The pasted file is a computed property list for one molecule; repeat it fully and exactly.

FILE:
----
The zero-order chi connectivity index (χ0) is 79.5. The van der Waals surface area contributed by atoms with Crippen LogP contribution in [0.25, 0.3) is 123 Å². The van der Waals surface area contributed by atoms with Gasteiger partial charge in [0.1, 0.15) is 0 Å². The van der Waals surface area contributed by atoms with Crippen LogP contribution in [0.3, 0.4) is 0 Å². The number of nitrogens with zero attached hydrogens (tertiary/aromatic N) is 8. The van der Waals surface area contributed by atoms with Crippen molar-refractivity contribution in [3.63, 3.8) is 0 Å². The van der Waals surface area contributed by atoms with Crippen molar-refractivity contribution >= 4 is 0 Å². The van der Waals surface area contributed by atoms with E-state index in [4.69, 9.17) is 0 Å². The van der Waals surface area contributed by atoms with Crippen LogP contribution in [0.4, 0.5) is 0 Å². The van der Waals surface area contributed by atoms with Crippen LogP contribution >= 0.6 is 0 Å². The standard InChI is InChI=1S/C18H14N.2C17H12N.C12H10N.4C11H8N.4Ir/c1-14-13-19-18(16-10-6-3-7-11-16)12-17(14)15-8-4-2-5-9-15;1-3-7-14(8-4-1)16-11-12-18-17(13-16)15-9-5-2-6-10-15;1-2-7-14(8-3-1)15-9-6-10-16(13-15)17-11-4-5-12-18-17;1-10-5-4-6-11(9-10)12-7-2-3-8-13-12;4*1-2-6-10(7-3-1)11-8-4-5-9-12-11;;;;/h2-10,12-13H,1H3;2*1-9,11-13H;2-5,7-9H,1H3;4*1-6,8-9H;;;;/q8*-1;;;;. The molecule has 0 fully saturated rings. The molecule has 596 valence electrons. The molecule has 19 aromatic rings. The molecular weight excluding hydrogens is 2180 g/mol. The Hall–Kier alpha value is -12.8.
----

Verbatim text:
The zero-order chi connectivity index (χ0) is 79.5. The van der Waals surface area contributed by atoms with Crippen LogP contribution in [0.25, 0.3) is 123 Å². The van der Waals surface area contributed by atoms with Gasteiger partial charge in [0.1, 0.15) is 0 Å². The van der Waals surface area contributed by atoms with Crippen LogP contribution in [0.3, 0.4) is 0 Å². The number of nitrogens with zero attached hydrogens (tertiary/aromatic N) is 8. The van der Waals surface area contributed by atoms with Crippen molar-refractivity contribution in [3.63, 3.8) is 0 Å². The van der Waals surface area contributed by atoms with Crippen molar-refractivity contribution >= 4 is 0 Å². The van der Waals surface area contributed by atoms with E-state index in [4.69, 9.17) is 0 Å². The van der Waals surface area contributed by atoms with Crippen LogP contribution in [0.4, 0.5) is 0 Å². The van der Waals surface area contributed by atoms with Crippen LogP contribution >= 0.6 is 0 Å². The standard InChI is InChI=1S/C18H14N.2C17H12N.C12H10N.4C11H8N.4Ir/c1-14-13-19-18(16-10-6-3-7-11-16)12-17(14)15-8-4-2-5-9-15;1-3-7-14(8-4-1)16-11-12-18-17(13-16)15-9-5-2-6-10-15;1-2-7-14(8-3-1)15-9-6-10-16(13-15)17-11-4-5-12-18-17;1-10-5-4-6-11(9-10)12-7-2-3-8-13-12;4*1-2-6-10(7-3-1)11-8-4-5-9-12-11;;;;/h2-10,12-13H,1H3;2*1-9,11-13H;2-5,7-9H,1H3;4*1-6,8-9H;;;;/q8*-1;;;;. The molecule has 0 fully saturated rings. The molecule has 596 valence electrons. The molecule has 19 aromatic rings. The molecular weight excluding hydrogens is 2180 g/mol. The Hall–Kier alpha value is -12.8.